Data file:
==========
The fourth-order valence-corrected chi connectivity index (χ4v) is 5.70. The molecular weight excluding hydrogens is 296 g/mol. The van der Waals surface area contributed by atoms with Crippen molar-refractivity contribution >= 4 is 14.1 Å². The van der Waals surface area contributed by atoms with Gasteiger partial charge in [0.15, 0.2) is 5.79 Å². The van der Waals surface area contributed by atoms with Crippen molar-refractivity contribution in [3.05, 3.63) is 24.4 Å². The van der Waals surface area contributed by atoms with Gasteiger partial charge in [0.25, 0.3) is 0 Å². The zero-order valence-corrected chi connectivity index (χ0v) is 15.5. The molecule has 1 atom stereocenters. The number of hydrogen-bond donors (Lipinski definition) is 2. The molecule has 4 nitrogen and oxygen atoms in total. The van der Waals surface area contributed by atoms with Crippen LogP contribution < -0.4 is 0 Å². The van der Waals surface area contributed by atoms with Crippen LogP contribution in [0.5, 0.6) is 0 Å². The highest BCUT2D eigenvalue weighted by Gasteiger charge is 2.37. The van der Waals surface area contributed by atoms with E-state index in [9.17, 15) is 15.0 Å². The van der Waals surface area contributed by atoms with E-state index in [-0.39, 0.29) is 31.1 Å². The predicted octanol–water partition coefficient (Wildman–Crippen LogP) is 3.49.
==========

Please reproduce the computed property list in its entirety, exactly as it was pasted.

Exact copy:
The fourth-order valence-corrected chi connectivity index (χ4v) is 5.70. The molecular weight excluding hydrogens is 296 g/mol. The van der Waals surface area contributed by atoms with Crippen molar-refractivity contribution >= 4 is 14.1 Å². The van der Waals surface area contributed by atoms with Gasteiger partial charge in [0.15, 0.2) is 5.79 Å². The van der Waals surface area contributed by atoms with Crippen molar-refractivity contribution in [3.05, 3.63) is 24.4 Å². The van der Waals surface area contributed by atoms with Gasteiger partial charge in [0.25, 0.3) is 0 Å². The zero-order valence-corrected chi connectivity index (χ0v) is 15.5. The molecule has 1 atom stereocenters. The number of hydrogen-bond donors (Lipinski definition) is 2. The molecule has 4 nitrogen and oxygen atoms in total. The van der Waals surface area contributed by atoms with Crippen LogP contribution < -0.4 is 0 Å². The van der Waals surface area contributed by atoms with Crippen LogP contribution in [0.5, 0.6) is 0 Å². The highest BCUT2D eigenvalue weighted by Gasteiger charge is 2.37. The van der Waals surface area contributed by atoms with E-state index in [9.17, 15) is 15.0 Å². The van der Waals surface area contributed by atoms with E-state index in [-0.39, 0.29) is 31.1 Å². The predicted octanol–water partition coefficient (Wildman–Crippen LogP) is 3.49.